I’m co-writing the series with another Melbourne author, Amie Kaufman, so that’s been a very new experience for me. Co-authoring is a very different game?plotting is intensive and deeply collaborative and these books are . . . complex to say the least. It’s been a real challenge, but just amazing amounts of fun, and our editor and the team at Knopf & Random House are awesome.

In terms of writing sci-fi vs fantasy, I think the core tenets of both are universal (pardon the pun) i.e., story and character. A hero is a hero, whether they’re in plate mail or a hazmat suit. The rules are different, but the game is the same.

Stormdancer (cover)You’ve got the wisdom of a trilogy behind you now. What words can you impart to hopeful writers?

Believe in yourself. That’s honestly what it comes down to – well, that and a lot of luck, and luck is a factor almost beyond your control. The rules you can learn, the discipline you can learn, the craft you can learn. But you’ll never learn any of it if you don’t believe you are doing exactly what you should be doing. Screw the naysayers, the people who tell you it’s too hard, you’re no good, you’ll never make it.

Naysayers are your enemy.

Endsinger is on shelves November 25, 2014 and I can say from the advance copy I read it’s everything I hoped for and more in an ending to The Lotus War. So first off, congratulations on that. Secondly, I can’t thank you enough for taking the time to answer my questions. Is there anything else you’d like to add before you leave?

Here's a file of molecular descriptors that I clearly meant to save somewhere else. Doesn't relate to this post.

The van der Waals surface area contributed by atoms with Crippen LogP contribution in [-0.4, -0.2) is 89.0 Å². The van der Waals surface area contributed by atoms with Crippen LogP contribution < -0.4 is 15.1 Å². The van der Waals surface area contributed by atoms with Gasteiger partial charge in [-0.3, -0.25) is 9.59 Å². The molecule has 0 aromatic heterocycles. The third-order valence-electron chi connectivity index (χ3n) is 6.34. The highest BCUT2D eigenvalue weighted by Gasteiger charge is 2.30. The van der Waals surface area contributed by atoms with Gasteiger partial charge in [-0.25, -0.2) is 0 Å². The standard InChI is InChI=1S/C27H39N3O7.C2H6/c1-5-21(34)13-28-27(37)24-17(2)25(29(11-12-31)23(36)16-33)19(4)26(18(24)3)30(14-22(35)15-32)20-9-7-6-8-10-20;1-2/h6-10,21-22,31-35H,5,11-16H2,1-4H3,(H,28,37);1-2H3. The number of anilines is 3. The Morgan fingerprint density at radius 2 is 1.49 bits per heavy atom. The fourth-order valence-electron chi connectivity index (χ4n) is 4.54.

Aw, thanks! Really glad you enjoyed it!

And thanks in kind to you awesome folks at Fantasy-Faction. You’ve been staunch supporters of the series over the years, and I owe you a drink or two when we meet in the real.

See you in the next series!

You can learn more about Endsinger and The Lotus War series, as well as his upcoming titles on Jay’s website or you can follow him on Twitter.

Jay Kristoff - Blog Tour



  1. Avatar Jesslyn H says:

    Let me repeat the advice to grab this series. It is fantastic. I think I’ve reread and/or listened to the ebooks/audiobooks at least 3 times.

  2. It’s good to see some Twilight Imperium fans in the writing profession!

    Jay always seems like such a great guy. And an excellent writer.

  3. Avatar Steven C says:

    Gee, I tell ya, it’s really nice to see Aussie authors get great exposure like this. While us Aussie’s are pretty well known for swiggin’ stubbies and barbequing snags, we’re not really well known for our fantasy literature. Keep up the great work Jay.

  4. […] and motivational to talk to as Jay. If you’ve not heard him chat before, check out the interview we did around the time he completed his Lotus War trilogy and pay special attention to the […]

Leave a Comment